During the Second World War, Churchill summoned a particular scientist to see him several times for technical advice. ‘It was the same whenever we met’, wrote the young man, ‘I had a feeling of being recharged by a source of living power.’ Harry Hopkins, President Roosevelt’s emissary, wrote ‘Wherever he was, there was a battlefront.’ Field Marshal Sir Alan Brooke, Churchill’s essential partner in strategy and most severe critic in private, wrote in his diary, ‘I thank God I was given such an opportunity of working alongside such a man, and of having my eyes opened to the fact that occasionally such supermen exist on this earth.’
Random House Canada – $52.00
An epic and revelatory biography of one of the most abidingly influential–and controversial–men in modern history.
Opening with Gandhi’s triumphant return to India in 1915 after decades abroad, and ending with his tragic assassination in 1949, Gandhi: The Years that Changed the World is a remarkable, moving portrait that provides a crucial re-evaluation of India’s iconic leader for a new generation.
Drawing on a wealth of newly uncovered materials unavailable to previous biographers, acclaimed historian and author Ramachandra Guha brings the past to life with extraordinary grace and clarity. Deploying his gifts as a storyteller and scholar, Guha presents Gandhi as both a fascinating human being–a man of fierce hope, eccentric personal beliefs, and sometimes dark and alarming contradictions–as well as a dynamic political force and global icon.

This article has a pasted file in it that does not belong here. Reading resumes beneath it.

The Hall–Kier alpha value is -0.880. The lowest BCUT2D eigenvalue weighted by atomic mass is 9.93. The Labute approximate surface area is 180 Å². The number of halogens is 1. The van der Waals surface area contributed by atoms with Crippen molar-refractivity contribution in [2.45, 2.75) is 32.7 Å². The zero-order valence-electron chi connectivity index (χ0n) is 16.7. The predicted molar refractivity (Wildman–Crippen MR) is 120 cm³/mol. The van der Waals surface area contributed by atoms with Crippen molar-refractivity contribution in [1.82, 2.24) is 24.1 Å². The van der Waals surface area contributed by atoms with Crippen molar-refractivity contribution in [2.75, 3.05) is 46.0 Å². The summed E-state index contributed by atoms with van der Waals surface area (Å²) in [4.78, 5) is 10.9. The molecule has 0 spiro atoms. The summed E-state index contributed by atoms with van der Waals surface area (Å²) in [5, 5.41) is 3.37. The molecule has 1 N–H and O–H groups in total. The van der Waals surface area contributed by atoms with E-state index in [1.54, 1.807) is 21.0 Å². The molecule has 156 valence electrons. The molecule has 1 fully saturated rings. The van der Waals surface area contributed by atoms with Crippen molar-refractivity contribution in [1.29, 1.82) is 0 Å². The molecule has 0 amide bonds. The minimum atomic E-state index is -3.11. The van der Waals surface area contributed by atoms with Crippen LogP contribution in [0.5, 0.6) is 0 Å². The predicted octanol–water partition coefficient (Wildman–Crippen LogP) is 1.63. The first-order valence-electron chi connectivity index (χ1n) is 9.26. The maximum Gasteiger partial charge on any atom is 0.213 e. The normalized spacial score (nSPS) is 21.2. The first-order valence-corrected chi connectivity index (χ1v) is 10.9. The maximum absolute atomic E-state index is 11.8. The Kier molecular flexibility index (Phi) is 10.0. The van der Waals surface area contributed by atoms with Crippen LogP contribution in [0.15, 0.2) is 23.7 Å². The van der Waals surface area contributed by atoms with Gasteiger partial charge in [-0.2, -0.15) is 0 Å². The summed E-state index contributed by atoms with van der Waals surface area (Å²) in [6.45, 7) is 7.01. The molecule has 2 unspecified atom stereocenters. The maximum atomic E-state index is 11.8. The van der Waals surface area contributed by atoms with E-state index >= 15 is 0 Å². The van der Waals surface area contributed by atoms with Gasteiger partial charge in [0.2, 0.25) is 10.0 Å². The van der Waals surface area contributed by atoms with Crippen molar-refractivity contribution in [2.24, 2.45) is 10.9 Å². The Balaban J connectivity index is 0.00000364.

Sharp, insightful, balanced, and impeccably researched, this free-standing sequel to Guha’s magisterial biography Gandhi Before India is an indispensable resource for a contemporary understanding of Gandhi’s ever-evolving legacy.
Locarno Press – $32.95
The Book Toute la France is Talking About, Now Available in English “Literature doesn’t stop bullets. On the other hand, it can stop a finger from ending up on a trigger. Perhaps. It’s a bet worth making.” Erwan Larher was enjoying a rock concert in Paris’ Bataclan Theater on November 13, 2015, when the firing started. In this genre-bending, deeply moving and unexpected memoir, Larher reflects on what the gruesome terror attack meant to him and to others. The Book I Didn’t Want to Write transcends bearing witness. Larher’s voice is intertwined with others—his partner, his father, the two friends who were going to come but didn’t—to create a deeply moving collective chronicle of the most violent night in French history since World War II. He recounts not only how such an act affected him and his loved ones, but the thousands who lived through that night, the millions who followed the event through media, and even the attackers themselves. ‘You were in the wrong place at the wrong time; you’re a miracle, not a victim,’ he writes. Larher is anything but self-pitying. The book is all the more remarkable in its stoic, bold approach: perhaps to be expected from one of France’s most beloved rock-n-roll novelist with a suitably gritty look at the world and at words. There is no tearful history, unhealthy voyeurism or grudge-settling. Instead, Larher explains how he must, ‘write around because you are a novelist and not a chronicler, because you can only shape a text by appeasing literature.’ The Book I Didn’t Want to Write is remarkable in both its construction and content. It achieves what few titles can—and exactly what Larher set out to do—to remind us of life’s emotional and artistic depths despite tragedy. It is a masterful slap in the face and a hymn to life.